Abraham - Meaning of Abraham
[ 3 syll. a-bra-ham, ab-rah-am ] The baby boy name Abraham is pronounced in English as EY-BRah-HHaeM †. Abraham is used chiefly in the Dutch, English, German, and Hebrew languages, and its origin is Hebrew. The name's meaning is father of a multitude. A biblical name, it is derived from the elements 'av' meaning father ; 'hamon' multitude. Abrahamus (Latin) and Avraham (Hebrew) are original forms of Abraham. In the Bible, the patriarch Abram's name was changed to Abraham when he entered into a covenant with God that his descendants would possess the land of Canaan. The Bible explained the name Abraham as 'father of a multitude (of nations)'. Among Muslims, Ibrahim is regarded as the founder of the Arabs, and the name is often taken to be from 'abu' meaning 'father' and 'rahim' meaning 'kind'.
The name Abraham was adopted by the 17th-century Puritans, and it has been particularly popular among Jews. The name was also borne by various saints of the Eastern Roman Empire. Its current adoption has been widely influenced by the US President Abraham Lincoln (1809-1865), the Civil War president nicknamed 'Honest Abe'. Another short form of the name is well-known from Bram Stoker (1847-1912), who created Count Dracula.
Abraham is a variant of the name Avraham (Hebrew and English) in the English language.
The name Abra (English, Indian, and Ewe) is the female form of Abraham.
Abraham is a widely used name; it has 46 variants that are used in English and other languages. Variants used in English include Aberham, Abey, Abhiram, Abrahame, Abraheem, Abrahem, Abrahim, Abrahm, Abrami, Abramio, Abrams, Abrian, Abriel, Aperahama, Avra, and Ibrahim (used in Arabic, Spanish, and Turkish too). Other English variants include the contractions Abe (used in Dutch too), Abram (used in Russian, and Yiddish too), Abran (used in Spanish too), Brahm, Bram (used in Dutch too), and Ham, and the diminutive forms Abi and Abie.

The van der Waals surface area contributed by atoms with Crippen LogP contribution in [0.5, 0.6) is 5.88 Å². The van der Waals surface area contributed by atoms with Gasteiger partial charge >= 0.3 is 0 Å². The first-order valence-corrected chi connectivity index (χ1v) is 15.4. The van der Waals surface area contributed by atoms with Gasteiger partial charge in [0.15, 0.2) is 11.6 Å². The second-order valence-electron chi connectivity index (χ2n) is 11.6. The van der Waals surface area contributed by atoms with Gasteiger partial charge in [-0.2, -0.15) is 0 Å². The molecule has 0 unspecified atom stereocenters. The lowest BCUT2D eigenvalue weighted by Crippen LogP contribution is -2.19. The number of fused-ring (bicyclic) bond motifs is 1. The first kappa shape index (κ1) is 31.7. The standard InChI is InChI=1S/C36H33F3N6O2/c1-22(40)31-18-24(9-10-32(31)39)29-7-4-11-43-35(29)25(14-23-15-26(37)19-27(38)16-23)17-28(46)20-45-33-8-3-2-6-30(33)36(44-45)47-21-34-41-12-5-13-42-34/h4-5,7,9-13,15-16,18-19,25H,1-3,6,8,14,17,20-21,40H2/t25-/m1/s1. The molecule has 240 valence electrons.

Foreign variants of Abraham include Aapo (Finnish), Abarran (Basque), Abraam (Spanish), Abracham (Gaelic and Irish), Abrahamo (Esperanto, Italian, and Spanish), Abrahan (Portuguese and Spanish), Abrahán (Spanish), Abramo (Italian and Spanish), Abrao (Portuguese), Apelahama (Hawaiian), Apraham (Armenian), Arram (Scandinavian), Avraham (Hebrew), Avram (Greek, Hebrew, Romanian, Slavic, and Yiddish), Avrom (Yiddish), Avrum (Yiddish), Braheem (Arabic), Brahim (Albanian), Ebrahim (Arabic and Iranian), and Ibraheem (Arabic and Indian). Specific foreign variants include the contractions Ab (Dutch) and Rahm (Hebrew).
Abraham is popular as a baby name for boys, and it is also viewed as fairly trendy. The name's popularity has been growing since the 1950s. Its usage peaked modestly in 2016 with 0.127% of baby boys being given the name Abraham. It ranked at #158 then. In 2018, its usage was 0.121% and its ranking #164, and it was the most popular among all boy names in its group. In 2018, Abraham was thrice as popular as the next most popular name, Ibrahim.
† Pronunciation for Abraham: EY as in "ate (EY.T)" ; B as in "be (B.IY)" ; R as in "race (R.EY.S)" ; AH as in "mud (M.AH.D)" ; HH as in "he (HH.IY)" ; AE as in "at (AE.T)" ; M as in "me (M.IY)"
Details of famous persons named Abraham:
Actor Alfred (Alfie) Bass, born Abraham Basalinksy, 8 April 1921 - 15 July 1987, Bethnal Green, London, England.
Author Bram Stoker, born Abraham Stoker, 8 November 1847 - 20 April 1912, Clontarf, Ireland.
Psychologist Abraham Maslow, born 1 April 1908 - 8 June 1970, Brooklyn, New York.
Religious Figure Abraham, born Abram.
US President Abraham Lincoln, born 12 February 1809 - 15 April 1865, Near Hodgenville, Kentucky.